The book is well structured and clearly organised, presenting a series of different issues that we, as parents of teen daughters in this day and age, could think about or be concerned with. Each issue is presented in terms of how teenage girls are affected and what parents can do (and what we shouldn’t or can’t do and when to seek outside help, for example in cases of drug problems or eating disorders). Each chapter features a bullet point summary at the end, using the headings: What Parents Need to Know and What Parents Need to Do.

Overall, I found this meatier than a lot of self-help or parenting books (probably due to the use of science and data to support ideas), while being sufficiently gentle in tone to feel helpful and non-judgemental. It is clear that Helen Wright knows her stuff when it comes to teen girls, and she has a lot of helpful things to say. I would definitely recommend this title for anyone with a teen (or soon-to-be-teen) daughter.

From the Product Description:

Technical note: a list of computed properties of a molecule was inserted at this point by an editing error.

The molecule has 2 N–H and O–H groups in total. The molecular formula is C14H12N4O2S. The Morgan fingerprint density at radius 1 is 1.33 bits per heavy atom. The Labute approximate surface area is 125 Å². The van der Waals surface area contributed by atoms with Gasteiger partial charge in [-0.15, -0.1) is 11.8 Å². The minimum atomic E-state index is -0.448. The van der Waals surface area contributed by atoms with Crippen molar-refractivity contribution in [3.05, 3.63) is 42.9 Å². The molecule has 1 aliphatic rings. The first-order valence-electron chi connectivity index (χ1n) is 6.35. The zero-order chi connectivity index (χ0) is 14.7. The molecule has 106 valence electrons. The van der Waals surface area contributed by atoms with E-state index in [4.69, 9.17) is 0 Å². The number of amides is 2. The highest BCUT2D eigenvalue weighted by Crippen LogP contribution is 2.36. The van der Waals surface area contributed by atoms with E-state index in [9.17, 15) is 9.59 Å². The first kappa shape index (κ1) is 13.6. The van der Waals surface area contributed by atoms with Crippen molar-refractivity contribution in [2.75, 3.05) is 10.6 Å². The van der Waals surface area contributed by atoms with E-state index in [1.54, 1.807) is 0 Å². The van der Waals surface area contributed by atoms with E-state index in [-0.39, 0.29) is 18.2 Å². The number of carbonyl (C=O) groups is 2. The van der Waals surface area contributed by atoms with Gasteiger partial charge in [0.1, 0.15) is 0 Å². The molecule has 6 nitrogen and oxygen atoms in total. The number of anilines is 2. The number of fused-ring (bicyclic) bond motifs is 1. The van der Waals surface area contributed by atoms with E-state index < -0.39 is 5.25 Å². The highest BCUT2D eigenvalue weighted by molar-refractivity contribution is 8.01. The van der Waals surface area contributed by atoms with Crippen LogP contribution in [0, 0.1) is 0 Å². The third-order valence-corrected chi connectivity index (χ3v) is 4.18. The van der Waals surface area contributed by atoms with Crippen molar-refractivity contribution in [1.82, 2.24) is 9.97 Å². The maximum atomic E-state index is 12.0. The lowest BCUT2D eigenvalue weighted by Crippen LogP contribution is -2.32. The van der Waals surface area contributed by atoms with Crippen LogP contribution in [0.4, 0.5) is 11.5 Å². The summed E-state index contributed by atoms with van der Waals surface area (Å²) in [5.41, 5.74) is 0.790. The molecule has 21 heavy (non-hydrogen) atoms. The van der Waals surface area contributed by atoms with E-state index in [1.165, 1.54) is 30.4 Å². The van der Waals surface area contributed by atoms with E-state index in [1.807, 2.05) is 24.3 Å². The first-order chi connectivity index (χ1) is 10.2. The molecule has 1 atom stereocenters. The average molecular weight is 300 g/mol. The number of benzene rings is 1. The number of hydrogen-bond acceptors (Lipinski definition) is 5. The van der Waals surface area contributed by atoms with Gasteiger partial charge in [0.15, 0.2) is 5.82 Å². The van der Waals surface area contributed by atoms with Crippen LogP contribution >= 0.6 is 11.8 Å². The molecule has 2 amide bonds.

DECODING YOUR 21ST CENTURY DAUGHTER: The Anxious Parent’s Guide to Raising a Teenage Girl is a no-nonsense, snappy, practical handbook for anyone who has to guide a young woman through the most turbulent years of her life. Distilling the wisdom acquired by Dr Helen Wright during nearly two decades as one of the UK’s leading teachers, it is both a source of encouragement and a fount of knowledge.

Key lessons become memorable messages, collected into checklists of what parents need to know and what parents need to do. An easy reference guide tackles area of concern for parents of teenage girls, including friendships; self-image; sexuality; drink and drugs; and external pressures.

“Parents will be lucky to have Helen Wright’s ideas and wisdom on hand at this critical turning point in their teenage daughter’s development. Her approaches to coping with eating disorders and cyber-bullying are practical, sensible and lucid. This is an excellent book, full of ways to improve the everyday quality of life with teenage girls.” Professor Tanya Byron, clinician, author and broadcaster